The “Panama Papers” exposed some of the assets of the Queen of England’s Private estate, including limited partnerships in the Cayman Islands. It is also rumored that the bulk of the family wealth is contained in offshore trusts.
After marriage, Markle may be added as a partner in one of the foreign partnerships. Depending on her new percentage of ownership, she may be required to file Form 8865 as a category 3 or 4 filer. In addition, she would be required to recognize her interests in the partnership on an annual basis.
Second, if Markle is made a beneficiary of one of the offshore trusts, then she may have filing requirements (depending on the determination of the trust being a grantor or non-grantor) under Forms 3520 and/or 3520-A. If either the partnership or trust is a look-through entity for Markle and holds foreign mutual funds or shares in other passive foreign investment companies (PFICs), then she may be required to file Form 8621.
7. Celebrity Image Rights Held in Trusts and Corporations – Reporting on Forms 3520/3520-A/5471
In the United Kingdom (and Europe), celebrities and sports stars typically contribute their “image rights” to trusts or corporations to register and protect the ability to use their image for marketing purposes. Under properly executed contracts, these entities can receive income for the usage of certain image rights. If Markle were to use one of these entities for her image rights, then it would trigger a foreign grantor trust filing under Forms 3520/3520-A (if a trust) or Form 5471 (if a corporation).
8. U.S. Expatriation – Filing a Dual-Status Tax Return, Plus Form 8854
It has already been announced that Markle intends to become a citizen of the United Kingdom. It appears that she could retain dual-citizenship with the United States (assuming there are no prohibitions under Royal protocol). But if she were to determine that she needed or wanted to expatriate from the United States, then she would be subject to the mark-to-market rules under Internal Revenue Code (IRC) Section 877A.
In particular, reports state that her net worth is roughly $5 million. This would put her over the $2 million Net Worth Test in IRC §877A and thus make her a “covered expatriate” subject to the Exit Tax and render her heirs subject to an inheritance tax on any “covered gifts or bequests.”
While there are gifting strategies that could be employed to get her under the $2 million Net Worth Test, those strategies may not be obtainable after she marries Prince Harry if we were to consider some of his estate as hers. Prince Harry is said to be worth $40 million.
9. U. S. Income Received from Movie Residuals Post-Expatriation – Reporting on Form 1040NR
Let’s assume that Markle does expatriate. She may still have to pay taxes in the United States on U.S.-sourced income from movie and tv show residuals. This is normally completed on IRS Form 1040NR. It is important to note that after she expatriates, she would need to inform any source of U.S. income of her new status as a non-resident alien. Failure to do this could lead the income to be reported to her as a U.S. tax resident. There are several differences in the taxation of residents versus non-residents.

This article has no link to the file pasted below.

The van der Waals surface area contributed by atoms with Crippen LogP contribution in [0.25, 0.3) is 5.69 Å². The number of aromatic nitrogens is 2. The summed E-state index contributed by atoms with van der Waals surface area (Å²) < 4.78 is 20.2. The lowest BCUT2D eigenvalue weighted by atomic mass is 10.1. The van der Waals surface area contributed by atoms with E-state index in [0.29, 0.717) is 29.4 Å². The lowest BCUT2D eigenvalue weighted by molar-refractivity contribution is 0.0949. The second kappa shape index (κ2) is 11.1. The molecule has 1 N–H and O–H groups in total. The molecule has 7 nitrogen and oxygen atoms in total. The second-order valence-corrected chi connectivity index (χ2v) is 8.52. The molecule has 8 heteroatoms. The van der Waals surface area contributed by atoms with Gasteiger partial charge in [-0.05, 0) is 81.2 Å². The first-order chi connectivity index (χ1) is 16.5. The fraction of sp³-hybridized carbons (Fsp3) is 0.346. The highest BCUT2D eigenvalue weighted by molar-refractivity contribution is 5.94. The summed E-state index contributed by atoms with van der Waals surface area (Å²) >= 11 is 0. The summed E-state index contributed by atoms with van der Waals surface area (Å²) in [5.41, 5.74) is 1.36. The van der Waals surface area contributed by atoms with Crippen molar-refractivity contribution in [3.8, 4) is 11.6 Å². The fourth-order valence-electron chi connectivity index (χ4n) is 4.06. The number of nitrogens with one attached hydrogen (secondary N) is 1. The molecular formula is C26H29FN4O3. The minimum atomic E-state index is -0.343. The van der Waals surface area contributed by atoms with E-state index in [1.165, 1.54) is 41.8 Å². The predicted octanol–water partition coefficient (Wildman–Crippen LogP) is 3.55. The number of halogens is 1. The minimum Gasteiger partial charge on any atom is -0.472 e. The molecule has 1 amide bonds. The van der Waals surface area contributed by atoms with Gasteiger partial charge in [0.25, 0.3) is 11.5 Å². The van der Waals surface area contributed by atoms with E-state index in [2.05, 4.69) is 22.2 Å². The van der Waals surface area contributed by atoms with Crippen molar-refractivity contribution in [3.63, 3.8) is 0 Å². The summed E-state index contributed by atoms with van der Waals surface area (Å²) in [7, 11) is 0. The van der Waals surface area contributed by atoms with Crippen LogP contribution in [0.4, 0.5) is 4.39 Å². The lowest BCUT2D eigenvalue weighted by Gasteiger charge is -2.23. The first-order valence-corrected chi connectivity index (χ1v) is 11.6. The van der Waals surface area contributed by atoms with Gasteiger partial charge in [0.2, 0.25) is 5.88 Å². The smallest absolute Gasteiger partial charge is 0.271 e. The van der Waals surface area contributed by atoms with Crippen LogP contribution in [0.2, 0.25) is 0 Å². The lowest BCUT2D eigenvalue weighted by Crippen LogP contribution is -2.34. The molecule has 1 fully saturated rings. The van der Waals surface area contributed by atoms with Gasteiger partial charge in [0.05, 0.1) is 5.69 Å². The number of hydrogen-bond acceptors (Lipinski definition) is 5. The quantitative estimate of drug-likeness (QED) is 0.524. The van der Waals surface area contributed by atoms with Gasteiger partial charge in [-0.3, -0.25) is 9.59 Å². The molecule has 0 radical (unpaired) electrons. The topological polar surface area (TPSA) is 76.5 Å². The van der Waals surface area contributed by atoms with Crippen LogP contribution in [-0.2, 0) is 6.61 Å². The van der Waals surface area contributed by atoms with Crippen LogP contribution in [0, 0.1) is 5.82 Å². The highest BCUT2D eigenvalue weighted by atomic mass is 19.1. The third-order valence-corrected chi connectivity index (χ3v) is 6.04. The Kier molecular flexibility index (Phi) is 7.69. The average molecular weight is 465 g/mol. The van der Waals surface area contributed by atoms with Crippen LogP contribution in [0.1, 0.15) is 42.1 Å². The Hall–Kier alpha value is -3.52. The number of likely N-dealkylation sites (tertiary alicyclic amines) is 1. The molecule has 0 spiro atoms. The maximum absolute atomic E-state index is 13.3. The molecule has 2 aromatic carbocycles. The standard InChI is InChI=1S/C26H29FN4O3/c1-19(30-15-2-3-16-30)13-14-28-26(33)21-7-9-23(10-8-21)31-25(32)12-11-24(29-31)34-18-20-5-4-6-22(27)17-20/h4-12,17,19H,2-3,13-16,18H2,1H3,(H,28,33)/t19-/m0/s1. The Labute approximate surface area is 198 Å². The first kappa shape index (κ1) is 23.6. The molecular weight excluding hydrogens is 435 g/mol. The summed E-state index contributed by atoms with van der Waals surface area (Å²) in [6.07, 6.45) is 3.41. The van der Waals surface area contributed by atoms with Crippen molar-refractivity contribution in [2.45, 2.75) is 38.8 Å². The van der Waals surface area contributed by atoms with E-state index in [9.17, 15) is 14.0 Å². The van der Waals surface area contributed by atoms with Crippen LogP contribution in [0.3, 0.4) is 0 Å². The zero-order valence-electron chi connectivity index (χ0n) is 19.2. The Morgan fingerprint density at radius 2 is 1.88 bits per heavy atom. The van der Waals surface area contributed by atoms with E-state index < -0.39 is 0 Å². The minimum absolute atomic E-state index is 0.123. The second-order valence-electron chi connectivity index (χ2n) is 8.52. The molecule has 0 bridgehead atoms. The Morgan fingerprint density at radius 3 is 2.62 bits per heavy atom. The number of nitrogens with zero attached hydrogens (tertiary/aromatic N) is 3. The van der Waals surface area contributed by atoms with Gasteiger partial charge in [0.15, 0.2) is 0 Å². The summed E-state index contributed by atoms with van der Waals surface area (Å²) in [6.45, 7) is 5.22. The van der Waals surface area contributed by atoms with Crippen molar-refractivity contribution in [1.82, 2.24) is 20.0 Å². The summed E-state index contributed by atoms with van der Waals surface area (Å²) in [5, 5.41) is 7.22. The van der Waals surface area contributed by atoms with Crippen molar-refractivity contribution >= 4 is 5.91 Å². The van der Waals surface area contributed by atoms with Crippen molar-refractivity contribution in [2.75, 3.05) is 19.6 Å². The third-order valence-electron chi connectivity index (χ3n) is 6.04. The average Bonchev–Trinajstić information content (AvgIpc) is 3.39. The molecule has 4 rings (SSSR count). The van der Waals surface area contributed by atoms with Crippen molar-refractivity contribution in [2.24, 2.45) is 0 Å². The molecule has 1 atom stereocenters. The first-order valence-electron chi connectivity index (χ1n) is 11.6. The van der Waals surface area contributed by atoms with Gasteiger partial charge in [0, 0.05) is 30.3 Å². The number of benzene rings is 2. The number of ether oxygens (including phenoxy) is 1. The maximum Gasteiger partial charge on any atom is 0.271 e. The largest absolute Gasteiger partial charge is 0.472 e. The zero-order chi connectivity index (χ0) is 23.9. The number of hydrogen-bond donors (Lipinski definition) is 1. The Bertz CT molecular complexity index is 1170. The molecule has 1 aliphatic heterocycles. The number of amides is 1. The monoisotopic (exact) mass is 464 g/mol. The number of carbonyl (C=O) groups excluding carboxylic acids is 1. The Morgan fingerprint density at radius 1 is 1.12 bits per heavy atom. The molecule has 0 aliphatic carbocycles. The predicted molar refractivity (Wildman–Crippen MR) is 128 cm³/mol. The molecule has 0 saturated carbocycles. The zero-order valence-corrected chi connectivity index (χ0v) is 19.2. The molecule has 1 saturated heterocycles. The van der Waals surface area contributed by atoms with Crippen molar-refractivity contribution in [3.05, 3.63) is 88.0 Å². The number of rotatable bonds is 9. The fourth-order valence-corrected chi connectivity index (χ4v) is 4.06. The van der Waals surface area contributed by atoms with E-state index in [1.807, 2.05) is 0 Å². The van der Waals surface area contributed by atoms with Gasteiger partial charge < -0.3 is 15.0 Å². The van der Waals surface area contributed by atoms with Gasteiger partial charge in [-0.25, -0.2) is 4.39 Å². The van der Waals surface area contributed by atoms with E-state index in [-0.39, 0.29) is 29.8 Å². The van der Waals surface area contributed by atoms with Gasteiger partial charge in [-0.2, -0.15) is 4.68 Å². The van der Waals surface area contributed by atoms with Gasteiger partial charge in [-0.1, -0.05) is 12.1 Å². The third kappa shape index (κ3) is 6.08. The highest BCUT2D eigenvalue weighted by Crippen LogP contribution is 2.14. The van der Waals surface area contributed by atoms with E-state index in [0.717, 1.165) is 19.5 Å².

10. California State Tax and Community Property Law
This is the last issue that I will mention, but it can be a big one. If Markle is a resident of the State of California when she is married, then she may subject Prince Harry to California State community property law, which could, in turn, drag him into the state tax net. I would think that the first step (and perhaps most important step) for Markle would be to sever all ties to the State of California to extinguish tax residency.
My Advice to Markle
You do not have to be a fan of the TV show The Crown to understand how complex life will be entering into the British Royal family. In Markle’s case, the wedding is just months away, and the new U.S. tax law passed in December 2017 does nothing to eliminate worldwide taxation and informational reporting for U.S. citizens. If I were advising Markle, we would discuss the following:
- Step 1: Sever all ties with the State of California. You want to end your residency with the state in 2017 if at all possible.
- Step 2: Make a decision and stick with it. Expatriate before you get married or live with the consequences of being a U.S. citizen married into the royal family.
- Step 3a: If expatriation is the path, then begin immediate expatriation planning with the event to occur prior to the wedding date. There are a lot of hoops to jump through with expatriation. The key here is to avoid being a “covered expatriate.” If you have unreported foreign financial assets from your time in working on the TV show Suits in Toronto, then an immediate disclosure to rectify this issue through the IRS’s Offshore Voluntary Disclosure Program (OVDP) or a Streamlined Filing is needed.
- Step 3b: If expatriation is off the table, then I would advise immediate pre-departure or outbound planning. The trick here is to minimize your current tax and international informational reporting filing obligations and then plan properly any potential future obligations that result as of marriage. If done properly, it can still mean a lot of reporting but in the most tax efficient manner.
- Step 4: Regardless of expatriation, file all tax returns and informational reports timely and accurately. While you may not be someone on the IRS Wealth Squad list now, after you marry Prince Harry, you likely will be. This is an almost guaranteed audit.